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Poverty and potential: Rochester in 2005

First in our series on the race for mayor

On July 21, 5-year-old AJ Gibson died in inner-city Rochester. Police say they are investigating "apparent injuries" to his small body. His mother is in jail, charged with first-degree assault and endangering the welfare of a child.

This is the face of the City of Rochester.

So is this: New housing development nearing completion downtown. Playgrounds full of children. Lines of movie-goers waiting to get into the Little. A downtown street corner packed with young adults from throughout the county, enjoying a warm summer night. Workers facing layoffs at Kodak, where downsizing also means the shuttering of buildings and a further drop in the city's tax base.

Some teenagers graduated from Rochester high schools last month ready to go to Ivy League colleges. Many more failed to graduate at all and will live out their lives jobless and in poverty.

On Saturday night, Rochester lost yet another of its young men, shot to death, police say, in an argument.

This is the city a new mayor will inherit next January.

In November, Rochester will elect its first new mayor in 12 years --- and only the second in more than 30. The first step: the Democratic primary on September 13.

Registered Democrats will choose from among four candidates. The three major contenders are progressives with a clear understanding of Rochester's challenges. All three care passionately about the city. All three have had experience that makes them strong candidates for the office they're seeking. And so far, with a few exceptions, their positions on important issues differ very little. (The fourth candidate, a 26-year-old political novice, is also a progressive but has views that are markedly different from the other three.)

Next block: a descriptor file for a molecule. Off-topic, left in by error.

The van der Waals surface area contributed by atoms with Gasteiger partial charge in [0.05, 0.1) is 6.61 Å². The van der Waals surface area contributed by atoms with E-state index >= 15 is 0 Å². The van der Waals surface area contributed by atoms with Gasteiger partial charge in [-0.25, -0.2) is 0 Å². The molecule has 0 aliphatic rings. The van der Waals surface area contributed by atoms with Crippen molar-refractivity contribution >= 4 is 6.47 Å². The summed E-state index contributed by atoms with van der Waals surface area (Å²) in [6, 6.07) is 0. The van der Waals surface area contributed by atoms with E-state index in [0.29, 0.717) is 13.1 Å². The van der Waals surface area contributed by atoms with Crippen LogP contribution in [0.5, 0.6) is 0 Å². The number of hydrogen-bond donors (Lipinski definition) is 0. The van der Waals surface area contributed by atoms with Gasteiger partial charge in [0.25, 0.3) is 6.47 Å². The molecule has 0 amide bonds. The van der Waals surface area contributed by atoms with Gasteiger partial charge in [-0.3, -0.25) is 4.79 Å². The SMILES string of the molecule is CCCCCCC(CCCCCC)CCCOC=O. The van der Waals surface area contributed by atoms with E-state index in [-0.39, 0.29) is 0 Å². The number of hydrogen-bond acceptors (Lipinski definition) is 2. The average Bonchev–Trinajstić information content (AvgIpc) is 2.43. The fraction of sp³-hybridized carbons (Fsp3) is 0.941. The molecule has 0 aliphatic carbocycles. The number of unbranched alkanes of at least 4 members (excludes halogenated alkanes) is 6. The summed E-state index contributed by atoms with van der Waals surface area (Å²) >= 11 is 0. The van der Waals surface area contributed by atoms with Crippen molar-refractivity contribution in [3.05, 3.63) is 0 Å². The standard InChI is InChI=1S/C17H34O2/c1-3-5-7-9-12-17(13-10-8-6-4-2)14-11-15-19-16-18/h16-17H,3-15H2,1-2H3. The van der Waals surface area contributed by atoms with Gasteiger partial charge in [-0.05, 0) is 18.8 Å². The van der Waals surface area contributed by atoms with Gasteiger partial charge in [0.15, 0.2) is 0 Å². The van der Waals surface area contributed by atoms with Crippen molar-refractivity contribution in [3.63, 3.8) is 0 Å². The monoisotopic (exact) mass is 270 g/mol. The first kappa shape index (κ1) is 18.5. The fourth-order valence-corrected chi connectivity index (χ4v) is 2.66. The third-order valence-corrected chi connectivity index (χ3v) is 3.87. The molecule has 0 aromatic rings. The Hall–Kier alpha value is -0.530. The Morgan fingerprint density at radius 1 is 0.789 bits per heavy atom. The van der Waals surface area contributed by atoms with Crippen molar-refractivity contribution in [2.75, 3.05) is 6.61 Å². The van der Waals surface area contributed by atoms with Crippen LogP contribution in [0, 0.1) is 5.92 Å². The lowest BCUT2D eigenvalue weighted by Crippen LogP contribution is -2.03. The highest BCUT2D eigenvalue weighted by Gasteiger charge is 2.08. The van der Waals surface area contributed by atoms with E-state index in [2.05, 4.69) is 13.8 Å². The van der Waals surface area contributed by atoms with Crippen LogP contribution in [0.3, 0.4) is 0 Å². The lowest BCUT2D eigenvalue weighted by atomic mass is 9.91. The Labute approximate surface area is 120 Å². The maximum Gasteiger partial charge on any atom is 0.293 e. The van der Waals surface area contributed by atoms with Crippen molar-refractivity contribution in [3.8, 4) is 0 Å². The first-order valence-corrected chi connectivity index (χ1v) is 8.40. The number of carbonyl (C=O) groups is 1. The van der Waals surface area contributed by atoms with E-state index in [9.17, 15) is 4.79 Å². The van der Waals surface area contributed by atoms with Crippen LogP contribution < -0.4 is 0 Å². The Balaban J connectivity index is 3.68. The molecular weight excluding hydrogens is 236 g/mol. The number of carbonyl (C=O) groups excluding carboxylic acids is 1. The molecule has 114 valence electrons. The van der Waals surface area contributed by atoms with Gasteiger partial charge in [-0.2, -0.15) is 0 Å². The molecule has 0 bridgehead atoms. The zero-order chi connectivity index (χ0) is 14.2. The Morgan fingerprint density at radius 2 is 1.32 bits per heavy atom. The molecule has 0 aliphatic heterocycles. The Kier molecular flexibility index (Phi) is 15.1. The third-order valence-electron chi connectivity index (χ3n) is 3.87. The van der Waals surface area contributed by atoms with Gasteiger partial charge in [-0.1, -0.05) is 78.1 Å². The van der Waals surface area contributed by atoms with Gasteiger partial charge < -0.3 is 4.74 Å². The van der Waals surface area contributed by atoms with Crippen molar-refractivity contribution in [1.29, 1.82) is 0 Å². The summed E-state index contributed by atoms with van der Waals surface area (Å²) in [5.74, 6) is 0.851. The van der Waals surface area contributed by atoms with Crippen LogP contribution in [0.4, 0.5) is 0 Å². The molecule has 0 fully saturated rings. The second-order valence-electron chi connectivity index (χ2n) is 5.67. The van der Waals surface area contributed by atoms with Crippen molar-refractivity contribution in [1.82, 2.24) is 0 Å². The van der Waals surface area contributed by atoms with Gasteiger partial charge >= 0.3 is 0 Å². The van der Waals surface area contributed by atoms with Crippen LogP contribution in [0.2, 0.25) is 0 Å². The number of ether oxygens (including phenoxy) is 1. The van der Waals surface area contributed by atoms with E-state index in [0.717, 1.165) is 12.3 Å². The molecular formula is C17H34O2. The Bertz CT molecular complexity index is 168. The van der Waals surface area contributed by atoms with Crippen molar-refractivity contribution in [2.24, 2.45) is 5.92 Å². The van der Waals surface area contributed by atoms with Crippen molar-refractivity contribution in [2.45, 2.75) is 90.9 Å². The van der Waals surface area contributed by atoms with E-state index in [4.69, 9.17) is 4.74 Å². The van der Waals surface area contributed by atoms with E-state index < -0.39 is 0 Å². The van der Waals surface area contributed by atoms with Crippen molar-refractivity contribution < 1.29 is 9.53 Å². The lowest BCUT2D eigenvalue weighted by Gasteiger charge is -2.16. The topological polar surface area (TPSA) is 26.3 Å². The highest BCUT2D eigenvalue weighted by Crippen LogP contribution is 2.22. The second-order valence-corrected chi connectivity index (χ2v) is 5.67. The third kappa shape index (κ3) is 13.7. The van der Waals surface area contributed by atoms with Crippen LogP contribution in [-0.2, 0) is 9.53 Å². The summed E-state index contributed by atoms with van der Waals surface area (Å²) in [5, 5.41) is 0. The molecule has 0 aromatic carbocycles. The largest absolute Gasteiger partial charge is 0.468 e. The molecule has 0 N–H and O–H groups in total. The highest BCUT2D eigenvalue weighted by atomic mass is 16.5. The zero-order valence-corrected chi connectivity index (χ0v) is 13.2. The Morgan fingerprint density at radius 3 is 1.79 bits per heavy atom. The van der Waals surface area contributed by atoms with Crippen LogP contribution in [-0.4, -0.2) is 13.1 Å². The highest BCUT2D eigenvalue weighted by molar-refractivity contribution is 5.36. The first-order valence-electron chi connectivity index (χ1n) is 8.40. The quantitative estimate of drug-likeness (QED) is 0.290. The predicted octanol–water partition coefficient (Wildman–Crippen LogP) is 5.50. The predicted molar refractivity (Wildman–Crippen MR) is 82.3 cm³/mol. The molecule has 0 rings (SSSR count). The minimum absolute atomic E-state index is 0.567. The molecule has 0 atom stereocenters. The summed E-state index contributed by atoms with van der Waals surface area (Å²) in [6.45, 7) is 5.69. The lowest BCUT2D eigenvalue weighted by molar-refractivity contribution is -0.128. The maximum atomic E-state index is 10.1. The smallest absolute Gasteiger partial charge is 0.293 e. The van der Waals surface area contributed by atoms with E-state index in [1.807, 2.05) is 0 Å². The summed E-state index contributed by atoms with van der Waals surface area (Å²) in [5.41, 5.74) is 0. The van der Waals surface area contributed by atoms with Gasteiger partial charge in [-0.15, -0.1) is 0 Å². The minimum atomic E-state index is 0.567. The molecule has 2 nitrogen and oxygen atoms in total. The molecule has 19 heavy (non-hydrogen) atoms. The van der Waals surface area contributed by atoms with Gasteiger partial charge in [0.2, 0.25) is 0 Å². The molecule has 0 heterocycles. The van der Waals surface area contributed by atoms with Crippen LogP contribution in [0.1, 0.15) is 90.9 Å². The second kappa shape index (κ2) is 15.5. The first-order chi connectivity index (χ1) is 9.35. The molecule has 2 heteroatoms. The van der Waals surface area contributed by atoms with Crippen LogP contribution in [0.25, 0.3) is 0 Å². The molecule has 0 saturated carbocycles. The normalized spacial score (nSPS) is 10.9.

Deciding among the candidates may be one of the toughest jobs Rochester voters have faced in decades. What prospective mayors say they'll do --- what they hope they'll do --- may bear little resemblance to what they're able to do when they get into office.

The city's immense fiscal constraints, the almost overwhelming level of poverty in some neighborhoods, the frequent tragedies that unfold in those neighborhoods: These will pull against the bright ideas, talent, experience, and dedication of the next mayor, whoever he is.

And yet the city's mayor cannot give up. Neither can its residents.

There is great potential in Rochester and in the Greater Rochester region. A major job for the next mayor --- while he tries to keep crime down, the streets clean, and the budget balanced --- will be to help the community tap that potential.

The job for Rochester voters, over the coming weeks, is to determine which of the candidates running for mayor is best qualified to lead this city.

This week, we begin our coverage of the mayoral campaign. We'll be analyzing the issues facing the city and discussing those issues with the candidates. Between now and the September Democratic primary, we'll focus on race; after that, the candidates in the general election.

On the following pages in this week's issue: a discussion of economic development and public safety --- and a pop quiz for the candidates. Next week: the mayor and the schools.

Explore more of Election 2005 by clicking here!

In This Guide...

  • ‘What would a safe community look like?’

    All the candidates have pledged to make crime a priority. Here’s what they’re up against.
    For starters, here's what a safe community wouldn't look like: a 12-year-old gunned down walking home from a friend's house; a 2-year-old hospitalized after an illegal handgun went off unexpectedly in her home; a troubled 13-year-old nearly killed by a police officer she charged with a kitchen knife. But this summer, these have been the headlines.

  • It’s the economy, stupid

    First priority for next mayor: show us the money
    They've obviously done their homework. The three major Democratic candidates for Rochester mayor have consulted the polls, and they agree on what you seem to be telling them are the big issues: crime, education, and economic development.

  • Pop quiz: a test for the wannabes

    How much do the Democratic candidates for mayor know about the city they want to lead? During our campaign coverage, we'll be testing the candidates --- no prior notice, no research allowed.